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Arkansas Ranked Second-Worst in U.S. for Food Insecurity

Food banks play a key role in the fight against food insecurity, sometimes called the meal gap, in Arkansas and across the U.S. (GettyImages)
Food banks play a key role in the fight against food insecurity, sometimes called the meal gap, in Arkansas and across the U.S. (GettyImages)
May 15, 2017

LITTLE ROCK, Ark. – The rate of food insecurity is improving across Arkansas, but a new report shows the state remains the second worst in the nation for people's overall access to healthy food.

The study from the group Feeding America says in 2015, overall household food insecurity in the state fell to 18.4 percent, from just over 19 percent the previous year.

But Nancy Conley, communications director for the Arkansas Hunger Relief Alliance, says that's still well above the national rate of 13.4 percent.

"With the economy improving, people are still having trouble affording food,” she states. “Even though unemployment is at a very low level in Arkansas, these are low-level jobs and people who are on SNAP, or what used to be called food stamps, are still struggling."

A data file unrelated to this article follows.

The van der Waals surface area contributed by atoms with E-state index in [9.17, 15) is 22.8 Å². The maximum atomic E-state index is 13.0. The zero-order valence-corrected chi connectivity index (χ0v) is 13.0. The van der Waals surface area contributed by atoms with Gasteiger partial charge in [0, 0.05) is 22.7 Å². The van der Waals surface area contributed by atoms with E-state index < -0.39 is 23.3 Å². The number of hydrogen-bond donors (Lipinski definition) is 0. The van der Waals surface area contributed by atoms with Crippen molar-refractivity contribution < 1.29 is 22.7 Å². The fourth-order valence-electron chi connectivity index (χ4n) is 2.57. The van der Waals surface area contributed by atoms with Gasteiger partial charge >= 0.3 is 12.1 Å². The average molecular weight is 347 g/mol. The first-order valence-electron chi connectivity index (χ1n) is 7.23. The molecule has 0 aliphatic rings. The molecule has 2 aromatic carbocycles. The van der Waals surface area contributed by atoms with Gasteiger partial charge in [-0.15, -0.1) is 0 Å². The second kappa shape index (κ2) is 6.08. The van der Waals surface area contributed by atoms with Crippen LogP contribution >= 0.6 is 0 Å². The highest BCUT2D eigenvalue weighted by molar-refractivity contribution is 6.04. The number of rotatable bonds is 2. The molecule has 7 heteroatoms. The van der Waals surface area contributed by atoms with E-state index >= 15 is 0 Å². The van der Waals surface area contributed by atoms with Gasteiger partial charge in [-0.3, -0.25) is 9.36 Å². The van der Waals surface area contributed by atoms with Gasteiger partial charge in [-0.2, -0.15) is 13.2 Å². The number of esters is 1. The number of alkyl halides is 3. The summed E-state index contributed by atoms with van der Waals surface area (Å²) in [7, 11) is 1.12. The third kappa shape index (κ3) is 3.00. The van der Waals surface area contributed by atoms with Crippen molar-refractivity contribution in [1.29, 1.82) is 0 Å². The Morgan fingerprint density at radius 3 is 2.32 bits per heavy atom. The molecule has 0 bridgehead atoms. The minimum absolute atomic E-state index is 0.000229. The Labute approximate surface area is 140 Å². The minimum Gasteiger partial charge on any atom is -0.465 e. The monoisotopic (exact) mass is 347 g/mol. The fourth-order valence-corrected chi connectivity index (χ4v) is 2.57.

Conley says food insecurity, also known as the meal gap, is defined as limited or uncertain access to an adequate amount of healthy food due to economic or social conditions.

She adds that, while she believes the Alliance is making a difference for families, 550,000 Arkansans still struggle to put food on the table.

In the report, Arkansas ranks second only to neighboring Mississippi. And while the meal gap is closing for children in the state, Conley says there's room for improvement.

"The child food insecurity rate dropped over 1 percent – 1.3 percent,” she states. “At 25 percent, that's still 1 out of 4 Arkansas kids that are considered food insecure, and that's still too high."

Conley says statistics show food insecurity is highest in the state's rural counties, particularly those in the Mississippi River delta region.

"People in rural areas don't have the resources that they need,” she points out. “Often, they are food deserts. Kids in the summer that usually would depend on school lunch and school breakfast, they can't get there. Transportation is a significant barrier."

The report says the average food budget for a household affected by food insecurity falls short by more than $500 a year.

Mark Richardson, Public News Service - AR